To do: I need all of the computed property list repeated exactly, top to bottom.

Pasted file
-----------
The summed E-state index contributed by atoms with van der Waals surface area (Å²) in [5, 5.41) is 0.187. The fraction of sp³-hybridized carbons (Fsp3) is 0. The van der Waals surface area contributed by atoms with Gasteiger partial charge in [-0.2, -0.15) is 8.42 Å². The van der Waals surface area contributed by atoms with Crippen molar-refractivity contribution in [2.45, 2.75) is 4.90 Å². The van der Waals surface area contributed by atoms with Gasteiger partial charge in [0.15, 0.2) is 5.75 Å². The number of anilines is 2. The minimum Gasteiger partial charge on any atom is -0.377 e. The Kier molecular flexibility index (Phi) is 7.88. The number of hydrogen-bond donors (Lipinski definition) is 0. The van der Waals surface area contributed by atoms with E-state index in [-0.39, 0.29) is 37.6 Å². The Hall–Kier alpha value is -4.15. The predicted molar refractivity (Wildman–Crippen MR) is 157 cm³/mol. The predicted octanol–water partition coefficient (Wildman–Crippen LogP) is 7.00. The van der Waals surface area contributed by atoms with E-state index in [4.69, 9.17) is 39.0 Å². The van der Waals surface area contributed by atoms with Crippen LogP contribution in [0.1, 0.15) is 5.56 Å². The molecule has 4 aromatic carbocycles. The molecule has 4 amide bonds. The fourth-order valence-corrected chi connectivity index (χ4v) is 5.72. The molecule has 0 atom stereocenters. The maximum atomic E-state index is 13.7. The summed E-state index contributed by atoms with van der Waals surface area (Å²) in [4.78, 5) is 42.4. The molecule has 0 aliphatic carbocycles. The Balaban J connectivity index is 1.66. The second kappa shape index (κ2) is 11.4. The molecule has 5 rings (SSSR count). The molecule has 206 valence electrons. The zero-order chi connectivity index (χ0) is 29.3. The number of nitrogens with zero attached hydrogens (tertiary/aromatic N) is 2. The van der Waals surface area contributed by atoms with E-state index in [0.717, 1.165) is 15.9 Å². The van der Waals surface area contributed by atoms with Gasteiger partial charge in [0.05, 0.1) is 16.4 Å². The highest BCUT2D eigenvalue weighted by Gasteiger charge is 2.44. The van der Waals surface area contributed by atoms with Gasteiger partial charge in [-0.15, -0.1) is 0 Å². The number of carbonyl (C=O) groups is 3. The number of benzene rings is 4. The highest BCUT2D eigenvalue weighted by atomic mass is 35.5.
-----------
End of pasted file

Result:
The summed E-state index contributed by atoms with van der Waals surface area (Å²) in [5, 5.41) is 0.187. The fraction of sp³-hybridized carbons (Fsp3) is 0. The van der Waals surface area contributed by atoms with Gasteiger partial charge in [-0.2, -0.15) is 8.42 Å². The van der Waals surface area contributed by atoms with Crippen molar-refractivity contribution in [2.45, 2.75) is 4.90 Å². The van der Waals surface area contributed by atoms with Gasteiger partial charge in [0.15, 0.2) is 5.75 Å². The number of anilines is 2. The minimum Gasteiger partial charge on any atom is -0.377 e. The Kier molecular flexibility index (Phi) is 7.88. The number of hydrogen-bond donors (Lipinski definition) is 0. The van der Waals surface area contributed by atoms with E-state index in [-0.39, 0.29) is 37.6 Å². The Hall–Kier alpha value is -4.15. The predicted molar refractivity (Wildman–Crippen MR) is 157 cm³/mol. The predicted octanol–water partition coefficient (Wildman–Crippen LogP) is 7.00. The van der Waals surface area contributed by atoms with E-state index in [4.69, 9.17) is 39.0 Å². The van der Waals surface area contributed by atoms with Crippen LogP contribution in [0.1, 0.15) is 5.56 Å². The molecule has 4 aromatic carbocycles. The molecule has 4 amide bonds. The fourth-order valence-corrected chi connectivity index (χ4v) is 5.72. The molecule has 0 atom stereocenters. The maximum atomic E-state index is 13.7. The summed E-state index contributed by atoms with van der Waals surface area (Å²) in [4.78, 5) is 42.4. The molecule has 0 aliphatic carbocycles. The Balaban J connectivity index is 1.66. The second kappa shape index (κ2) is 11.4. The molecule has 5 rings (SSSR count). The molecule has 206 valence electrons. The zero-order chi connectivity index (χ0) is 29.3. The number of nitrogens with zero attached hydrogens (tertiary/aromatic N) is 2. The van der Waals surface area contributed by atoms with E-state index in [0.717, 1.165) is 15.9 Å². The van der Waals surface area contributed by atoms with Gasteiger partial charge in [0.05, 0.1) is 16.4 Å². The highest BCUT2D eigenvalue weighted by Gasteiger charge is 2.44. The van der Waals surface area contributed by atoms with Gasteiger partial charge in [-0.15, -0.1) is 0 Å². The number of carbonyl (C=O) groups is 3. The number of benzene rings is 4. The highest BCUT2D eigenvalue weighted by atomic mass is 35.5.